* Bride’s name has been changed for privacy …

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Man vs. Sunblock . Why many women choose to live in the shadow of men?

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By: Alexandra Kinias

With so much emphasis on marriage, growing up as a girl in Egypt can be very stressful. As the quote ‘Living in a man’s shadow is better than living in a wall’s shadow’ is drilled into their minds from an early age, girls grow up with the understanding that their ultimate goal is to get married, raise kids and have a family. And sadly enough most girls are bred to become eventually incubators and have more kids to sustain the population growth – I fail to see it any other way.

In a society where their role as baby makers is a top career, women hardly escape their fate. It is most unfortunate that that’s what they sometimes thrive for. For a lot of them, marriage is viewed as a way of breaking away from their family’s chains and becomes a symbol of a social respect.

When marriage becomes a destination, naturally the image of an unmarried woman is not very cheerful. And if anyone, God forbids, joins their ranks, it becomes an emotional and strenuous experience for both the girl and her family. Women in her extended family, friends and neighbors would click their tongues and purse their lips for the unlucky girl who had missed the marriage train. She would also be showered with pitiful looks for the terminal disease she suffers from; Spinsterhood – an ailment only a man could cure.

The pressure women are subjected to might lead them to marry an incompatible suitor who comes knocking on their door to save them from their doomed fate. And of course the older the women get the more compromises are made. The remedy offered by the suitor might sometimes means the woman would accept to be a second wife. It is not such a grave situation to salvage themselves from the social stigma that comes from being an old maid in a society that still discriminates against unmarried women. Anything could be sacrificed for a change in social status. Some of these marriages make it while others fail and the spinster label is switched to a divorcee which is not a welcomed status either, but one that is more acceptable.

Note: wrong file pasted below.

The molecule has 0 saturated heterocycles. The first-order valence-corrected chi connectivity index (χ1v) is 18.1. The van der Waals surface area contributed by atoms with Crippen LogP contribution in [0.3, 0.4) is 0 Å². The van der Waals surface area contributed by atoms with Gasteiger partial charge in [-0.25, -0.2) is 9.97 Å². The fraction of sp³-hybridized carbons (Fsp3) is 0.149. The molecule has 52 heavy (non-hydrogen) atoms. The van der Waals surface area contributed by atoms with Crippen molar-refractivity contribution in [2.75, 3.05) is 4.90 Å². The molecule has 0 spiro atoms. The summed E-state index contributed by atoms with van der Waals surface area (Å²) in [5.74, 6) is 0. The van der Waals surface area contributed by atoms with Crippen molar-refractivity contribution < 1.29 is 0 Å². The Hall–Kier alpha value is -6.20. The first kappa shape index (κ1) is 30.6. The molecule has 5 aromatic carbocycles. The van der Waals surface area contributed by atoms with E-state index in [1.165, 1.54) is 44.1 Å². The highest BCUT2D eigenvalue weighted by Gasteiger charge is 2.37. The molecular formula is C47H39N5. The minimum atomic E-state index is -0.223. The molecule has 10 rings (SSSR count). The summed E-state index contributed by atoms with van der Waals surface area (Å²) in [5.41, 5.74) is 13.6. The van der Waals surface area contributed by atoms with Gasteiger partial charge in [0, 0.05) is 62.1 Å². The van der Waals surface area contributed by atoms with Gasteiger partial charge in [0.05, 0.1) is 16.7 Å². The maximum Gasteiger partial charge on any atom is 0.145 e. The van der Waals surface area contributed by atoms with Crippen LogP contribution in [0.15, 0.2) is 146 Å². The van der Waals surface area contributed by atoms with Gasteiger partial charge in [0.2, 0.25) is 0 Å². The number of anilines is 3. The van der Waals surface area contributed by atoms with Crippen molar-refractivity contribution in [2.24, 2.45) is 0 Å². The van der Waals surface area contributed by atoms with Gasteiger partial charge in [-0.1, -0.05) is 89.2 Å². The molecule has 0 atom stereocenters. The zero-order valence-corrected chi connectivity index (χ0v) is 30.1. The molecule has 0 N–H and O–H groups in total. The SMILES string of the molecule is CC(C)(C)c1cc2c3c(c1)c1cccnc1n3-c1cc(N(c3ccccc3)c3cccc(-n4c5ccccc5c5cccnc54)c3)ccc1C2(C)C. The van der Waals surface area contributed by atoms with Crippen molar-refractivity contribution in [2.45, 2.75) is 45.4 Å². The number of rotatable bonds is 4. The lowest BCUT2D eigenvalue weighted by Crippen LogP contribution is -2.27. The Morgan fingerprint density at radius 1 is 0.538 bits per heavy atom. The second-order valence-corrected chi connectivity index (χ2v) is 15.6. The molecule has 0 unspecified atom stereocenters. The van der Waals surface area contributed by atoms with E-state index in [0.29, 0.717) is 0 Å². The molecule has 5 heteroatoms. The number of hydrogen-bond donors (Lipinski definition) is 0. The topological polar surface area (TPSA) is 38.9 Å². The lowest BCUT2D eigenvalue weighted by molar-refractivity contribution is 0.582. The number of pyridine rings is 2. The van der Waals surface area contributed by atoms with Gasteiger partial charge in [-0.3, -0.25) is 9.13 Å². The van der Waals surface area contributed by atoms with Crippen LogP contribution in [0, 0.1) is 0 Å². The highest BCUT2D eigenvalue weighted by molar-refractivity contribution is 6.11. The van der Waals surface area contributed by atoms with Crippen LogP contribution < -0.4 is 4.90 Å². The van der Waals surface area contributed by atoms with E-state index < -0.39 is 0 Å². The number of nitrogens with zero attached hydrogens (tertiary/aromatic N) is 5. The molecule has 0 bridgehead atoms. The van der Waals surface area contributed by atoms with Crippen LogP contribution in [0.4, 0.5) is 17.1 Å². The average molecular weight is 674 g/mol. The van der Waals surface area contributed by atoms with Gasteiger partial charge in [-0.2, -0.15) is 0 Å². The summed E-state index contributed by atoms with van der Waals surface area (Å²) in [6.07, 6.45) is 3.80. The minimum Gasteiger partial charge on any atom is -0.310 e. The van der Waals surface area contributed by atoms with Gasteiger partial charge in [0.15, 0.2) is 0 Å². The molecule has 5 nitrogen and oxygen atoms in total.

Being viewed as a house wrecker who might impose a potential threat to her married peers, an unmarried woman is often expelled from the circle of her friends. The same goes for divorced women. And for both of these women the attempts to live alone come with hardships because in a society that is focused on matrimony, it is beyond comprehension that being single is a voluntary choice.

When girls reach the age of marriage, family’s nagging starts. The timing varies: in cities, it usually happens after college while in small towns and villages it takes place much earlier.

In their pursuit for a husband, girls often master the arts of manipulation and deception in fear of losing their trophy to be. Actually, they are not to be blamed. When they grow up in a society where they learn that living in the shadow of a man is better than living in the shadow of a wall, what else could they think off?

Following the footsteps of their ancestors in the quest of finding a husband can be to very mentally and emotionally exhausting process. If the woman fails, she feels that she is incompatible, loses her self confidence and is left with self pity that might lead to depression. And those who succeed will replace one shadow with the other – Yes the quote clearly stated that women are destined to stay in the shade, no matter what. And with these two options at my disposal, I would rather bake in the sun.

To read more

Spinsters By choice.

Egyptian spinsters fight against stereotype and discrimination